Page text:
This great tide of Scotch-Irish immigrants rolled in upon that section of North Carolina drained by the headwaters of the Neuse and the Cape Fear, and by the Yadkin, the Catawba, and their tributaries. As early as 1740 scattered families were living along the Hico, the Eno, and the Haw. In 1746, according to the family records of Alexander Clark, a few families removed from the Cape Fear to the "west of the Yadkin," where they joined others who had already broken into that wilderness. But prior to 1750 immigration into that remote region was slow, after that date, family followed family, group followed group in rapid succession. In 1751, Governor Johnston noted that "Inhabitants flock in here daily, mostly from Pennsylvania and other parts of America, and some directly from Europe. They commonly seat themselves toward the west and have got near the mountains." Bishop Spangenberg, in 1752, declared that "there are many people coming here because they are informed that stock does not require to be fed in the winter season. Numbers of [Scotch-] Irish have therefore moved in." In 1775 Governor Dobbs, writing of seventy-five families who had settled on his lands along Rocky River, a tributary of the Yadkin, said: "They are a colony from Pennsylvania, of what we call Scotch-Irish Presbyterians who with others in the neighboring Tracts had settled together in order to have a teacher [i.e., minister] of their own opinion and choice." This was a typical pioneer Scotch-Irish community, held together on p169 the frontier by common religious sympathies. A good index to the rapid increase of such communities in North Carolina, from 1750 to 1755, is found in the number of "supplications for ministers" which they sent up to the annual Synod of Philadelphia. In 1751, Rev. John Thompson, whom the Synod had directed to correspond with "many people" of North Carolina who desired to organize congregations, visited the Scotch-Irish settlements along the Catawba. He was the first preacher of any church in all that region, yet when Hugh McAden came through the province four years later, he preached to more than fifty such Scotch-Irish congregations most of which were west of the Yadkin. How rapidly the number of these immigrants increased is shown by a letter from Matthew Rowan, acting-governor, in 1753. He writes: "In the year 1746 I was up in the Country that is now Anson, Orange and Rowan Countys. There was not then above one hundred fighting men: there is now at least three thousand for the most part Irish Protestants and Germans, and dayley increasing." This means that within six years the population of about 500 had increased to at least 15,000.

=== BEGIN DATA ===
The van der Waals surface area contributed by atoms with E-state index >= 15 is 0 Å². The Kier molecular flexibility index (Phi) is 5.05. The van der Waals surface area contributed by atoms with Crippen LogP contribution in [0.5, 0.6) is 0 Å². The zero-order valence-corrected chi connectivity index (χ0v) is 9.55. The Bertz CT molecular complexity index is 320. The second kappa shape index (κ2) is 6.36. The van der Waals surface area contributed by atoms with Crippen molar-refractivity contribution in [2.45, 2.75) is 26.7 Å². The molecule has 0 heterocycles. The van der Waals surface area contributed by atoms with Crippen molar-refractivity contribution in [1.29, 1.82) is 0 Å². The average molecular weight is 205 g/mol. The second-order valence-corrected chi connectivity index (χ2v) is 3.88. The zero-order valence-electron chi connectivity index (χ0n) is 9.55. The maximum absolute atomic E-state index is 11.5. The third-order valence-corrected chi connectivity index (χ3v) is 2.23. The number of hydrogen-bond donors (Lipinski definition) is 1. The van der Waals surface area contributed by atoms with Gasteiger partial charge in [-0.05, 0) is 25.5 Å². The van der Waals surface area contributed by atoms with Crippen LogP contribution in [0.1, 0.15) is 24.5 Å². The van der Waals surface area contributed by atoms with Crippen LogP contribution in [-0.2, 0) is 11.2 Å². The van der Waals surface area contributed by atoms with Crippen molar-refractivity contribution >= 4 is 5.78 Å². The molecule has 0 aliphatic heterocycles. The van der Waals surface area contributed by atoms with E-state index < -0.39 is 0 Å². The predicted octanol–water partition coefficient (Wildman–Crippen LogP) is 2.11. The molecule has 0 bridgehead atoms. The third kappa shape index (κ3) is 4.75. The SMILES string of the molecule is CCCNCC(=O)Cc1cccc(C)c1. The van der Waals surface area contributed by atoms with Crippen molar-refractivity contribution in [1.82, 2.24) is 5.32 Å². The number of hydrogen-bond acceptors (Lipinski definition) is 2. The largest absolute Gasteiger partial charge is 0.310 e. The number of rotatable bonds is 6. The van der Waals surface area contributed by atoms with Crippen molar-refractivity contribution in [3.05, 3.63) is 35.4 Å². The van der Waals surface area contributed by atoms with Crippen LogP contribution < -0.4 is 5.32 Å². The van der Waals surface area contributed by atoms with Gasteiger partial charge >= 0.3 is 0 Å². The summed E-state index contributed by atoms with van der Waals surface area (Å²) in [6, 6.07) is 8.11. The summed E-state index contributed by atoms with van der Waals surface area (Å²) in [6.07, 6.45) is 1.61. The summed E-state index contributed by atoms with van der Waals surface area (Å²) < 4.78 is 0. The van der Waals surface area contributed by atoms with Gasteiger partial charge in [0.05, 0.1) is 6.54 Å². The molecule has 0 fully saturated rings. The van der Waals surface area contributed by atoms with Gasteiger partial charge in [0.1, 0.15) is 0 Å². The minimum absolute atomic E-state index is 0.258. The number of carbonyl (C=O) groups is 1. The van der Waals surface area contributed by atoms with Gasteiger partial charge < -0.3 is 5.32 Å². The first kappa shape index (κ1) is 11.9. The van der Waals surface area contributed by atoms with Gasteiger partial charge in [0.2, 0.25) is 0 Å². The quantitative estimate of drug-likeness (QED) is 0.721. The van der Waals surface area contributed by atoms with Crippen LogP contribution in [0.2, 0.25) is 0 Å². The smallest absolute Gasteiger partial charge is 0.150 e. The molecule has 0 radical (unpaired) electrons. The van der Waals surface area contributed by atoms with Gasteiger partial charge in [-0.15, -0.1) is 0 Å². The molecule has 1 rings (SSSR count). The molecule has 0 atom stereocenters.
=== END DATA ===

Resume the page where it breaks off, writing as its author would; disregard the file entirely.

Still another indication of the rapid increase of population on the western frontier is the dates of the formation of new counties in that section. One should bear in mind that these counties as they now exist, though still retaining their old names, have not retained their original boundary lines: the frontier county in colonial days had no western boundary, but ran as far westward as white population extended. Accordingly every time a county was formed from the western end of an existing county, we know that white population had moved farther westward. In 1746, Edgecombe, Craven, and Bladen had such far-reaching western extensions. But so fast was population increasing and the colony expanding that in that year Granville was cut off from Edgecombe, Johnston from Craven, and three years later, Anson from Bladen. The boundaries of the new counties extended to the mountains and beyond. In 1752, Orange, still farther westward, was taken from Granville, Johnston and Bladen; and in 1753 Rowan was cut off from Anson. Nine years later another part of Anson, still farther to the westward, was taken to form Mecklenburg, which had become the center of the Scotch-Irish settlements. Thus within sixteen years, as a result of the influx of Scotch-Irish and German immigrants into Piedmont p170 Carolina, six new counties were found necessary for their convenience.5